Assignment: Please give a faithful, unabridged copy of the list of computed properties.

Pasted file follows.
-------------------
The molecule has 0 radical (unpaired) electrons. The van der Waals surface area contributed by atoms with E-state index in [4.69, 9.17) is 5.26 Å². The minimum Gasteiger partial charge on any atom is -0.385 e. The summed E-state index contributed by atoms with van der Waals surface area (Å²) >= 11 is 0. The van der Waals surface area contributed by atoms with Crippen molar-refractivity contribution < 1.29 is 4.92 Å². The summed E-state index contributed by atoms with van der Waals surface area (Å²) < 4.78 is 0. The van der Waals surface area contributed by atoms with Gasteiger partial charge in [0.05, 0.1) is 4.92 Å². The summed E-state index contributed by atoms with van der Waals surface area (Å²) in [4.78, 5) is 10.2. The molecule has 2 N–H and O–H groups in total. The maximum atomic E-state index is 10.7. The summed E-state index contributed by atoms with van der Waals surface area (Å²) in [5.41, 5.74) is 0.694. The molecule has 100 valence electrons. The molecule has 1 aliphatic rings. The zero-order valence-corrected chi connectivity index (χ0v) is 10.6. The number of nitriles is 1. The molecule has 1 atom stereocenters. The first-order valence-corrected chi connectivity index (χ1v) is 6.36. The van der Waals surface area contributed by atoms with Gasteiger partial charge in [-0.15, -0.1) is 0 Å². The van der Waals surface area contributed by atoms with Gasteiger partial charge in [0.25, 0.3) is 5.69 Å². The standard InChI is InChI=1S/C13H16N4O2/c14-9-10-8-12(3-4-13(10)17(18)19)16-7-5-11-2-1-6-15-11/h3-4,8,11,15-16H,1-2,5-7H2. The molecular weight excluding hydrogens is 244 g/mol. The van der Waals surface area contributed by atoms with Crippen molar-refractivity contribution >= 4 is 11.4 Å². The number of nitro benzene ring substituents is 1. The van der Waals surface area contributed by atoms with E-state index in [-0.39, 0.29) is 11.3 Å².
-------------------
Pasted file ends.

The molecule has 0 radical (unpaired) electrons. The van der Waals surface area contributed by atoms with E-state index in [4.69, 9.17) is 5.26 Å². The minimum Gasteiger partial charge on any atom is -0.385 e. The summed E-state index contributed by atoms with van der Waals surface area (Å²) >= 11 is 0. The van der Waals surface area contributed by atoms with Crippen molar-refractivity contribution < 1.29 is 4.92 Å². The summed E-state index contributed by atoms with van der Waals surface area (Å²) < 4.78 is 0. The van der Waals surface area contributed by atoms with Gasteiger partial charge in [0.05, 0.1) is 4.92 Å². The summed E-state index contributed by atoms with van der Waals surface area (Å²) in [4.78, 5) is 10.2. The molecule has 2 N–H and O–H groups in total. The maximum atomic E-state index is 10.7. The summed E-state index contributed by atoms with van der Waals surface area (Å²) in [5.41, 5.74) is 0.694. The molecule has 100 valence electrons. The molecule has 1 aliphatic rings. The zero-order valence-corrected chi connectivity index (χ0v) is 10.6. The number of nitriles is 1. The molecule has 1 atom stereocenters. The first-order valence-corrected chi connectivity index (χ1v) is 6.36. The van der Waals surface area contributed by atoms with Gasteiger partial charge in [-0.15, -0.1) is 0 Å². The van der Waals surface area contributed by atoms with Gasteiger partial charge in [0.25, 0.3) is 5.69 Å². The standard InChI is InChI=1S/C13H16N4O2/c14-9-10-8-12(3-4-13(10)17(18)19)16-7-5-11-2-1-6-15-11/h3-4,8,11,15-16H,1-2,5-7H2. The molecular weight excluding hydrogens is 244 g/mol. The van der Waals surface area contributed by atoms with Crippen molar-refractivity contribution >= 4 is 11.4 Å². The number of nitro benzene ring substituents is 1. The van der Waals surface area contributed by atoms with E-state index in [-0.39, 0.29) is 11.3 Å².